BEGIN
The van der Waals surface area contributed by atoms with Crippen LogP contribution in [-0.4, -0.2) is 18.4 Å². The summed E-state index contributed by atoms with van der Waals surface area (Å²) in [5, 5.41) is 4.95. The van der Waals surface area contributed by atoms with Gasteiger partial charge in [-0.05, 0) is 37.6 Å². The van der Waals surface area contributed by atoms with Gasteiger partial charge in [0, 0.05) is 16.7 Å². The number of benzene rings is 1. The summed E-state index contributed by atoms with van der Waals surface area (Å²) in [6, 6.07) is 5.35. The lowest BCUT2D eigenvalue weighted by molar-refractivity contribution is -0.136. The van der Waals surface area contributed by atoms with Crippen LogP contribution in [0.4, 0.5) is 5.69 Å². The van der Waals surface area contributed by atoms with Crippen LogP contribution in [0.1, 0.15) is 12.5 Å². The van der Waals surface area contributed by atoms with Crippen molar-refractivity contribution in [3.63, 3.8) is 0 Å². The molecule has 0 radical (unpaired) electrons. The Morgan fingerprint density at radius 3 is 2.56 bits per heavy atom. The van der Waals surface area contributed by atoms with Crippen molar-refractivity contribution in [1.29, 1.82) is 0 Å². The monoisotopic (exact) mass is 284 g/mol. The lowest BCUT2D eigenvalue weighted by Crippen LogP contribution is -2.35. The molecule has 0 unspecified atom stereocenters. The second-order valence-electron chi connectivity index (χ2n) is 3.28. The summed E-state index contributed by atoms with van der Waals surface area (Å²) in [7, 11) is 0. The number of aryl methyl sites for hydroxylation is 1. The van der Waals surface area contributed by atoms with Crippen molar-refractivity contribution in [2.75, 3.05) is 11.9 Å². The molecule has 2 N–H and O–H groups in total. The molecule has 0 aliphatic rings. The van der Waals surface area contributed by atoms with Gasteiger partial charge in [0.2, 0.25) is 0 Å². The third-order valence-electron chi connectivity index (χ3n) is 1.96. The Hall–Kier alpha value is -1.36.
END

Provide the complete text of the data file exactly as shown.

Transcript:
The van der Waals surface area contributed by atoms with Crippen LogP contribution in [-0.4, -0.2) is 18.4 Å². The summed E-state index contributed by atoms with van der Waals surface area (Å²) in [5, 5.41) is 4.95. The van der Waals surface area contributed by atoms with Gasteiger partial charge in [-0.05, 0) is 37.6 Å². The van der Waals surface area contributed by atoms with Gasteiger partial charge in [0, 0.05) is 16.7 Å². The number of benzene rings is 1. The summed E-state index contributed by atoms with van der Waals surface area (Å²) in [6, 6.07) is 5.35. The lowest BCUT2D eigenvalue weighted by molar-refractivity contribution is -0.136. The van der Waals surface area contributed by atoms with Crippen LogP contribution in [0.4, 0.5) is 5.69 Å². The van der Waals surface area contributed by atoms with Crippen LogP contribution in [0.1, 0.15) is 12.5 Å². The van der Waals surface area contributed by atoms with Crippen molar-refractivity contribution in [3.63, 3.8) is 0 Å². The molecule has 0 radical (unpaired) electrons. The Morgan fingerprint density at radius 3 is 2.56 bits per heavy atom. The van der Waals surface area contributed by atoms with Crippen molar-refractivity contribution in [1.29, 1.82) is 0 Å². The monoisotopic (exact) mass is 284 g/mol. The lowest BCUT2D eigenvalue weighted by Crippen LogP contribution is -2.35. The molecule has 0 unspecified atom stereocenters. The second-order valence-electron chi connectivity index (χ2n) is 3.28. The summed E-state index contributed by atoms with van der Waals surface area (Å²) in [7, 11) is 0. The number of aryl methyl sites for hydroxylation is 1. The van der Waals surface area contributed by atoms with Crippen molar-refractivity contribution in [2.75, 3.05) is 11.9 Å². The molecule has 2 N–H and O–H groups in total. The molecule has 0 aliphatic rings. The van der Waals surface area contributed by atoms with Gasteiger partial charge in [0.2, 0.25) is 0 Å². The third-order valence-electron chi connectivity index (χ3n) is 1.96. The Hall–Kier alpha value is -1.36.